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This is Nikon's latest small flash. It's a real winner, offering all of the important features of the bigger flashes in a smaller size and price. There is no such thing as a separate model SB-50; when I mention that it's just because I'm too lazy to type the full name of SB-50DX all the time.
It DOES NOT work with the D70. Even though it was introduced in 2002 it's already obsolete for the latest F6, D70, D2X and D2H. For these cameras you want the SB-600 or SB-800. For any other film or digital SLR camera like the D1X, D100, F100 etc. it's great.
The SB-50DX adds a built-in slave as compared to the far more expensive SB-28 series.
The only reason most people might have a need for the larger and more expensive flashes like the SB-80DX, SB-28 and SB-28DX is for more power. More power than the SB-50 is really only needed if you need to shoot at long distances or with slow (ISO 50) film. The reason knowledgeable photogs use big flashes is to get the power to shoot from 50 feet away with slow film, or bounce off the ceiling with power to spare. If you don't need the oomph then you don't need this flash.
If you have a film camera then also consider the tiny SB-23 unless you need to bounce, and if you need to bounce, the SB-22 also works fine. No one really uses the other trick modes like repeating flash you read about in the product brochures.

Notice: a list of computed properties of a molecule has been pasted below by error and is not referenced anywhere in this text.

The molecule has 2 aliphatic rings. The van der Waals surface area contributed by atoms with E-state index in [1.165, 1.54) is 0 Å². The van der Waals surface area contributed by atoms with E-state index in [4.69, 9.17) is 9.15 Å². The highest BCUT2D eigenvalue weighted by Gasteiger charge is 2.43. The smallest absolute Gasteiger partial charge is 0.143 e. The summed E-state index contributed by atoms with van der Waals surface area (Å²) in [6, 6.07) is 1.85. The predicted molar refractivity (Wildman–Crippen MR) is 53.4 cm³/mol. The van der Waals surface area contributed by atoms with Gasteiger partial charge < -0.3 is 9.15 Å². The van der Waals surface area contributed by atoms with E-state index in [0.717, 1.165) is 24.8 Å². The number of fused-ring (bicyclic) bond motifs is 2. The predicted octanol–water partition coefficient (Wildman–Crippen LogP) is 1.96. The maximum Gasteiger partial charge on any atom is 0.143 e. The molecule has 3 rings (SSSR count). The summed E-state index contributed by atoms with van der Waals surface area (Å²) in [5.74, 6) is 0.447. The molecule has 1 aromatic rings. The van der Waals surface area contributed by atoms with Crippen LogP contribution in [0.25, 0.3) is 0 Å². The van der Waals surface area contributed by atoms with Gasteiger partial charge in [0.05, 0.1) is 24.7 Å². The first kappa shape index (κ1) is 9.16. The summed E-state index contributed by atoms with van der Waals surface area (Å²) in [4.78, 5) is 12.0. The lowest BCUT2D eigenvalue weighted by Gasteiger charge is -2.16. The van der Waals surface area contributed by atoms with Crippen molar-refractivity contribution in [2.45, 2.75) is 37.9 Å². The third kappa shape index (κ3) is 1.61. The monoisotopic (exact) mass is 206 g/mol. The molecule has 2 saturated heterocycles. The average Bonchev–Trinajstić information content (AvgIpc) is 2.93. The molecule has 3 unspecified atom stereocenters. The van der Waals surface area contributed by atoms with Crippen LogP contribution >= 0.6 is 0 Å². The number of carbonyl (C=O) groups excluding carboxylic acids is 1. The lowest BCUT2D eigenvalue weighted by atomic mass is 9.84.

To use the SB-50DX' slave feature with a digital SLR camera you have to cripple the camera's flash by setting the camera's flash to the primitive A mode, and the SB-50DX, held in your left hand, to the A slave mode. You have to do this because Nikon's digital SLRs have only a primitive TTL metering system, unlike the film cameras. The digital SLRs have to use a primitive pre-flash, and unfortunately that pre-flash would confuse the slave flash. Thus you have to set the digital SLR's flash into a more primitive non-TTL mode like A for the remote slave to work. I'm unsure how to cripple the built-in flash of the D100 to trigger a remote SB-50, read your manuals. If you forget and don't set the correct mode on your digital SLR's flash you will see the SB-50DX fire just fine, but it will have no effect on your film since the light you see is the response to the pre-flash, but the SB-50DX is not smart enough to follow on with the main flash and thus it does not expose your photo. In other words, the SB-50, when your digital SLR's flash is left in the usual D-TTL mode, is firing before the camera's shutter opens. Just set the flash on your D100 or D1X or whatever to A mode (or M mode if you insist on manual exposure setting) when you want to use the SB-50DX as a remote slave and it works swell.
Rated at GN 72 feet, ISO100.
Uses two CR123A or DL123A 3V lithium batteries, which could get expensive if you use a lot of flash. If you do, poke around eBay and get these wholesale for about $2 each. Camera stores actually make more money on batteries than they do selling you the flash!
Small, about 8 1/2 ounces empty.
This is your flash if you want a small external flash for any camera introduced before 2003. There are no features the bigger flashes offer of any use to you, unless you need a lot of power. If you have a digital SLR you don't need the extra power since you can bump up the ISO instead, and if you have a film camera, a used $60 SB-22 does the same thing for less.
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